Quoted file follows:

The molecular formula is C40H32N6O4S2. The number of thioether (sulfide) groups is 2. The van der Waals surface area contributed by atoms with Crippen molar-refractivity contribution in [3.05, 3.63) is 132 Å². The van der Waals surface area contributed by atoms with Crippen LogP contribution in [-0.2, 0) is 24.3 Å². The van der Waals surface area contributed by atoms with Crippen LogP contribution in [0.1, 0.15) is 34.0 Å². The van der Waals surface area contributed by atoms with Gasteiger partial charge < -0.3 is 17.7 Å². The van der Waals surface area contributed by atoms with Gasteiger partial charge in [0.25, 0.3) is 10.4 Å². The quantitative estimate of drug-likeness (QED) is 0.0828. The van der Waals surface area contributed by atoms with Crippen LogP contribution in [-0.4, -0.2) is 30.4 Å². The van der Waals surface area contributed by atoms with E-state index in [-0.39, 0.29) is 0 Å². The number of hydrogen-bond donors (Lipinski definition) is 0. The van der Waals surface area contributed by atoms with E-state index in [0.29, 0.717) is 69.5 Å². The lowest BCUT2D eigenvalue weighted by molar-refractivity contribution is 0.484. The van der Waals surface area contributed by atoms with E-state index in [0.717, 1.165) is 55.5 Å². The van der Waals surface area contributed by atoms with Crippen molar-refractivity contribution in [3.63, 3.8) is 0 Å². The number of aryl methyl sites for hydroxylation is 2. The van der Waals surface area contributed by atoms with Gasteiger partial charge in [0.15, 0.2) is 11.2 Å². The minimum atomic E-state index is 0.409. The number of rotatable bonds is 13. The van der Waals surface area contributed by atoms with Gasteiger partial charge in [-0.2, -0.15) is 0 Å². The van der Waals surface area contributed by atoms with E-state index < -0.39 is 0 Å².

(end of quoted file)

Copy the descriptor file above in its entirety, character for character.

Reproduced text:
The molecular formula is C40H32N6O4S2. The number of thioether (sulfide) groups is 2. The van der Waals surface area contributed by atoms with Crippen molar-refractivity contribution in [3.05, 3.63) is 132 Å². The van der Waals surface area contributed by atoms with Crippen LogP contribution in [-0.2, 0) is 24.3 Å². The van der Waals surface area contributed by atoms with Crippen LogP contribution in [0.1, 0.15) is 34.0 Å². The van der Waals surface area contributed by atoms with Gasteiger partial charge < -0.3 is 17.7 Å². The van der Waals surface area contributed by atoms with Gasteiger partial charge in [0.25, 0.3) is 10.4 Å². The quantitative estimate of drug-likeness (QED) is 0.0828. The van der Waals surface area contributed by atoms with Crippen LogP contribution in [-0.4, -0.2) is 30.4 Å². The van der Waals surface area contributed by atoms with E-state index in [-0.39, 0.29) is 0 Å². The number of hydrogen-bond donors (Lipinski definition) is 0. The van der Waals surface area contributed by atoms with E-state index in [0.29, 0.717) is 69.5 Å². The lowest BCUT2D eigenvalue weighted by molar-refractivity contribution is 0.484. The van der Waals surface area contributed by atoms with E-state index in [0.717, 1.165) is 55.5 Å². The van der Waals surface area contributed by atoms with Crippen molar-refractivity contribution in [3.63, 3.8) is 0 Å². The number of aryl methyl sites for hydroxylation is 2. The van der Waals surface area contributed by atoms with Gasteiger partial charge in [0.15, 0.2) is 11.2 Å². The minimum atomic E-state index is 0.409. The number of rotatable bonds is 13. The van der Waals surface area contributed by atoms with Gasteiger partial charge in [-0.2, -0.15) is 0 Å². The van der Waals surface area contributed by atoms with E-state index < -0.39 is 0 Å².